We eat mainly boy chickens (young boys at that) in the grocery stores and so what looks "most" like a kidney to us I think is the testes. The bird kidney is pretty wedged into the body cavity so that is what I think you are finding when you dig in there.

                          1. re: thimes
                            inaplasticcup Jun 23, 2011 08:32 AM

                            Thanks, thimes! It's not until I read this post that I realized I've been wondering for years, nay, DECADES, what those things are.

                        2. re: inaplasticcup
                          John E. Jun 23, 2011 10:20 AM

                          I believe your photo shows the oyster and not the tissue in question. Heck, if I would have known about a discussionike this, I would have taken some photos of the 7-1/2 pound roast chicken we had last Sunday. When nobody was looking, I ate the oysters since nobody else in my family seems to be aware of them.

                          1. re: John E.
                            inaplasticcup Jun 23, 2011 10:31 AM

                            LOL. That's definitely not what I've come to know as the chicken oyster, which is muscle meat embedded into a concave section of bone.

                            Here's a link to a blogpost that talks about the chicken oyster. I don't think it's the best illustration as the oyster is kind of lost in the thigh meat, but that's what I know to be a chicken oyster.


                            This other stuff in my pic is definitely organ, not meat-, flavored. :)

                            1. re: inaplasticcup
                              John E. Jun 23, 2011 01:02 PM

                              I must have misunderstood your photo then because I know exactly what and where the oysters are. If what the OP is attempting to discover is in fact the kidneys and if Johnb's post below accurately describes the material as the kidneys, I'm glad I remove them when cleaning chicken and do not consume them when eating chicken.

                              1. re: John E.
                                johnb Jun 23, 2011 07:22 PM

                                I agree with you about the oysters--the best part of any poultry. I also tend to consume them in the kitchen before sending the rest of the bird out to the table. After all, the cook deserves a little something for all his hard work. It's truly amazing how few people know about them. Better for the rest of us.

                                I disagree with you about the kidneys, tho. They are right up there vying for the title of second best part of the bird. As others have said, they taste a lot like the liver. So I suppose if you don't like liver you won't like them.

                                Here is a thread I once started on the subject of eating the best part yourself, that deals with some of the same issues:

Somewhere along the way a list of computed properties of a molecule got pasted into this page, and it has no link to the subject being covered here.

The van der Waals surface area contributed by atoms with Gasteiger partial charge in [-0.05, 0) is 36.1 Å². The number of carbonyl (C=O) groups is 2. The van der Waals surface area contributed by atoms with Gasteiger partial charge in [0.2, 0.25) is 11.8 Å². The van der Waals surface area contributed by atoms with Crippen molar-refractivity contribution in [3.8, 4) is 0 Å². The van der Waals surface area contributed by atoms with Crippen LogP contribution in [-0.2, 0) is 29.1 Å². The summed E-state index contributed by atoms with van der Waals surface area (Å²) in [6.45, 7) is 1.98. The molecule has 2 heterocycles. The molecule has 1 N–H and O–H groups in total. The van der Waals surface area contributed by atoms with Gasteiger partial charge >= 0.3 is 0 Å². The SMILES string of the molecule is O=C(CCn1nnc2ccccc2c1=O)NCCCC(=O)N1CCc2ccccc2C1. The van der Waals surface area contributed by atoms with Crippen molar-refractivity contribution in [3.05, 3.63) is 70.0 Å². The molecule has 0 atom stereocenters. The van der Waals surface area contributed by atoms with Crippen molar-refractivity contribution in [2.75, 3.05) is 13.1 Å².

2. johnb Jun 23, 2011 10:26 AM

                        This paragraph from a USDA piece on poultry anatomy: (It may be best to stop reading after the kidney part)

                        The urinary system of the chicken does not contain a urinary bladder. There are two tri- lobed kidneys, one on each side of the ventral surface of the vertebral column. This pair of kidneys is embedded in the deep bony crypts of the pelvic and synsacral area of the skeleton. Ureters carry the urinary waste to the cloaca. The uric acid is discharged into the cloaca and excreted with the feces. The white pasty material in chicken droppings is considered to be urinary system excretion. Birds excrete their nitrogen waste as uric acid, whereas mammals excrete it in the form of urea.

                        1. Melanie Wong Jun 26, 2011 09:38 AM


                          1 Reply
                          1. re: Melanie Wong
                            inaplasticcup Jun 26, 2011 08:07 PM

                            The spleen appears much rounder than these organs (?), Melanie. I think you might have been correct the first time, but I can't be sure as I really have NO IDEA what avian kidneys look like. :P

                          2. y
                            yinouye Jun 26, 2011 06:54 PM

                            whatever that thingie is, it's gross! Just found it while preparing dinner (i'm sorta new to this cooking thing, so never come across it before) and ran screaming out of the room-i'm buying strictly boneless from now on! or at least NEVER the thigh and leg pieces still attached together!

                            2 Replies
                            1. re: yinouye
                              inaplasticcup Jun 26, 2011 07:57 PM

                              Awww. It won't bite. I promise. :)

                              1. re: yinouye
                                Melanie Wong Jun 26, 2011 07:57 PM

                                Unfortunately, you'll miss out on a lot of flavor and juiciness by not cooking meat on the bone.